Evaluation of the library construction efficiencies of the commercial kits utilizing UMIs

We first compared the library construction efficiency of five commercial library kits exploiting UMI sequences. We used 50 ng of genomic DNA purified from HapMap cell lines for the library construction. Triplicated libraries of each kit were constructed according to the corresponding manufacturer’s protocol (Materials and Methods). Aiming to achieve a raw read depth of no less than 10,000×, we generated datasets (n = 3 for each kit) where the depth of coverage varied from 13,337× to 43,048×, except for the Qiagen HCCP (Additional file 1). Because its total target region (920 kb) is exceptionally large compared to the other kits (15–48.1kb), an average depth of coverage obtained using the Qiagen HCCP was 8148 × .

After aligning the raw reads to the reference genome hg19 using BWA-mem [31], deduplication based on the UMI sequences was performed using the fgbio package ( by comparing the UMI sequences of fragments (i.e., pairs of reads) with identical start/end genomic positions. In parallel, deduplication by the genomic positions of DNA fragments without using the UMI sequences was carried out by PICARD. For each primer, the depth of coverage was expected to be the highest at the position next to the 3′ end of the primer and to decrease as the position moved away from the 3′ end of the primer. Thus, we examined the mean depth by increasing the size of the target regions from 50 to 250 base pairs (bp) adjacent to the 3′ end of each primer, as the mean depth of unique coverage can vary depending on how large the regions defined as target regions were. As expected, the depth of coverage decreased as the target regions increased from the end of the primer, which was consistently observed in all kits tested (Additional file 4). However, we did not examine the NEB kit because the manufacturer had not made the genomic positions of the probes open to the public.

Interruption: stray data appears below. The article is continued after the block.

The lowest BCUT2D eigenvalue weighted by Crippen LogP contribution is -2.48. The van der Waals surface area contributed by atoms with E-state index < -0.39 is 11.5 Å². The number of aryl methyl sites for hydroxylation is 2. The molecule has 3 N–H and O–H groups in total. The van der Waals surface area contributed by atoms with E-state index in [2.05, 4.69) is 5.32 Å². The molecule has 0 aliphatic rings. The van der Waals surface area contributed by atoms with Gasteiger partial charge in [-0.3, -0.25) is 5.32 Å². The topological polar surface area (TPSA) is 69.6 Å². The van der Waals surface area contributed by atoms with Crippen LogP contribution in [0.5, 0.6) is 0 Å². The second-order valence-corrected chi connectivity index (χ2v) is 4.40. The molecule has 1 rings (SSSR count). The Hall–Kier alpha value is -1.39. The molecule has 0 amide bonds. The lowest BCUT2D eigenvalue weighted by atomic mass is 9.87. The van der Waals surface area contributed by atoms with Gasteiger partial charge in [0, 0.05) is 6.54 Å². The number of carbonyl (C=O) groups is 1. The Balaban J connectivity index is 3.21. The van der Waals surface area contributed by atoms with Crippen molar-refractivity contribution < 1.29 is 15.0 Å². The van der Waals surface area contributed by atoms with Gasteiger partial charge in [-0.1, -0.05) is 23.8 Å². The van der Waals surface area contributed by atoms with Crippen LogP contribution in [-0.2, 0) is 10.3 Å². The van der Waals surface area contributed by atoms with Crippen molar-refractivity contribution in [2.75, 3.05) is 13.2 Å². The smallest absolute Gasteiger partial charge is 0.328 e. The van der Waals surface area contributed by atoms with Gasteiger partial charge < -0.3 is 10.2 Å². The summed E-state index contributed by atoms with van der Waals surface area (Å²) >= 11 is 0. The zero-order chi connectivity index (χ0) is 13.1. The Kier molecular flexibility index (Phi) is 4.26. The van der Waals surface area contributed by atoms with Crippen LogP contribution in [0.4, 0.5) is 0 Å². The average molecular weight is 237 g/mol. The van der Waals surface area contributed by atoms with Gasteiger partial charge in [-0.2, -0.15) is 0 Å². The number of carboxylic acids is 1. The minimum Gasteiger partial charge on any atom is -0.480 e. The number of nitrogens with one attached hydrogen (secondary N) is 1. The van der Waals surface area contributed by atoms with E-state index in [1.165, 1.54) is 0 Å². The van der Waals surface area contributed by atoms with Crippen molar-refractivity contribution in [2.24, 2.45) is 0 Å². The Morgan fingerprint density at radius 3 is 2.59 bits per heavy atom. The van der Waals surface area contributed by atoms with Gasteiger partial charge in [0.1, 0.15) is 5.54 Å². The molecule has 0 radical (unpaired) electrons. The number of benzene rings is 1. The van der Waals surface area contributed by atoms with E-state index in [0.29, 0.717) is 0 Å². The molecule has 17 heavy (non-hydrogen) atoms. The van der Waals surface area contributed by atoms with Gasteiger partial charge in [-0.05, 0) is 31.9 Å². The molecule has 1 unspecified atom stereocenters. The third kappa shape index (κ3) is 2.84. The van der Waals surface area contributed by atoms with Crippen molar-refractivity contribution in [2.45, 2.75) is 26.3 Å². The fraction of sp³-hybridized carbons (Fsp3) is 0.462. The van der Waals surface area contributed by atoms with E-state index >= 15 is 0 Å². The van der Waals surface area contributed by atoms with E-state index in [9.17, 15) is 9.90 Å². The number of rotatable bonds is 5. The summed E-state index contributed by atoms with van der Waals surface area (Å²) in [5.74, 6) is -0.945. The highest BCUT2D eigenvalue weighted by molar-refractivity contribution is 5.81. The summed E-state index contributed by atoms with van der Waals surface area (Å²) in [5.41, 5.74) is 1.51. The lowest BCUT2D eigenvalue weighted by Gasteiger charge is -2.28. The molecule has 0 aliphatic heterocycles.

To compare the rate of on-target reads among the different kits, we examined sequencing metrics by defining the target regions as the adjacent 100-bp region to the 3′ end of each primer (Fig. 1a). For accurate comparisons, fastq files were down-sampled to 5000× raw read coverage by randomly selecting reads. In a comparison of the sequencing metrics for the five kits, the Qiagen HASTP showed the highest on-target rate when UMIs were used to identify unique molecules and PCR duplicates (Fig. 1a). Without using UMIs, the Qiagen HASTP kit displayed only a 10.1% on-target rate when deduplication was performed based on the genomic positions of the fragments. However, when UMIs were used for deduplication, the on-target rate increased to 52.0% (Fig. 1a). All five kits showed on-target rate increases of 1.7–41.9% by identifying unique molecules with the UMIs, which concomitantly displayed a 1.19–5.13-fold higher mean depth of unique coverage compared to without the UMIs (Fig. 1). This UMI effect was primarily driven by the reduction in duplicate rates because the start/end positions of the fragments were not sufficiently complex to identify most unique molecules.

Fig. 1
figure 1

Comparison of kits using 50 ng of cell line genomic DNA. a Stacked bar plot showing the fractions of filtered reads (i.e., unaligned, duplicated, and off-target reads) and reads remaining after filtering (i.e., on-target) during raw data processing for five commercial kits with and without UMIs for deduplication. b Mean depth of unique coverage after filtering according to total raw read depth